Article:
- The number of deaths from COVID-19 has passed half a million, according to John Hopkins University
- The death toll now sits at 501,206 (at 11:06 am AEST), though the actual number of deaths from the virus is expected to be higher
- The U.S. has recorded the most deaths, with over 125,000 people killed by the coronavirus
- In Australia, 104 people have died from COVID-19, though Victoria is recording a second wave of infections
- New figures show 75 cases of the virus were recorded in the state today
The death toll from the COVID-19 pandemic has reached half a million, according to the tracker at the world-renowened John Hopkins University.
The Univerisity has compiled official data from Governments across the globe to record a total of 501,206 (at 11:06 am AEST) deaths from the coronavirus.
However, the exact number of deaths from the virus is likely to be higher, as some deaths are yet to be counted.
In total, more than 10 million COVID-19 cases have been recorded across the globe.
U.S. leads the pack
The U.S. has become the epicentre of the virus, where more than 125,000 people have died from COVID-19.
The country has also recorded an uptick in cases recently, as social distancing measures adopted in March, have been loosened.
This is… not good. pic.twitter.com/cGEwup0G9D— Ryan Struyk (@ryanstruyk) June 28, 2020
Meantime, Brazil has recorded over 57,000 COVID-19 deaths, while the UK has recorded more than 43,000 deaths.
Victoria continues to struggle
In Australia, 104 people have died due to the coronavirus.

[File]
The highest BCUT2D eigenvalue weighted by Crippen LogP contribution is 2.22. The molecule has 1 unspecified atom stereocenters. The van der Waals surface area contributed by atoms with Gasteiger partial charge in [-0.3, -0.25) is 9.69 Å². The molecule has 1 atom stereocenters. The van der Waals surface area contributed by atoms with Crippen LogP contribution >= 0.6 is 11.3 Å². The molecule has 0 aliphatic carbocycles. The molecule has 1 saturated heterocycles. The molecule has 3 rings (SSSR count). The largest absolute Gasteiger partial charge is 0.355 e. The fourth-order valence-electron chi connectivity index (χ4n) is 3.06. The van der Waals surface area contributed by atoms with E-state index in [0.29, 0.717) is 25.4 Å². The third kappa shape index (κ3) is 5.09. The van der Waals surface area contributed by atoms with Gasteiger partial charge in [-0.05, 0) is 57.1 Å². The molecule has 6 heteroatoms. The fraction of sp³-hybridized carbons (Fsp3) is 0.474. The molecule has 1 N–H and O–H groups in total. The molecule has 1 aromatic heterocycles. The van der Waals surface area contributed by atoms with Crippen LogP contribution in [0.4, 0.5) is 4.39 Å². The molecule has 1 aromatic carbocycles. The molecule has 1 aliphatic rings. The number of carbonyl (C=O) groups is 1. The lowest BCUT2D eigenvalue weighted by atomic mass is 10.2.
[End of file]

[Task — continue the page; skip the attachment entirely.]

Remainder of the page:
More than 7600 cases have been recorded across the country so far, with Victoria in the grips of a second peak of infections
75 new cases of COVID-19 were recorded in the state in the last 24 hours. Of those 75 cases, 74 were acquired locally.
“Obviously we are concerned by the increasing number and the upward trend and are monitoring the situation very closely,” Victoria’s Health Minister Jenny Mikakos said.
In comparison, 49 new cases of the coronavirus were recorded in Victoria just yesterday.
Amongst the new cases was a cleaner who works at Australian Border Force offices at Melbourne Airport. The area is now undergoing extensive cleaning.
Victorian officials have been focusing their testing efforts on hotspot suburbs, where high levels of COVID-19 have been recorded.
Around 500,000 tests will be completed in a bid to track down and quarantine clusters of infections.
Officials have also ruled testing will be mandatory for those returning from overseas after many people in quarantine refused COVID-19 tests.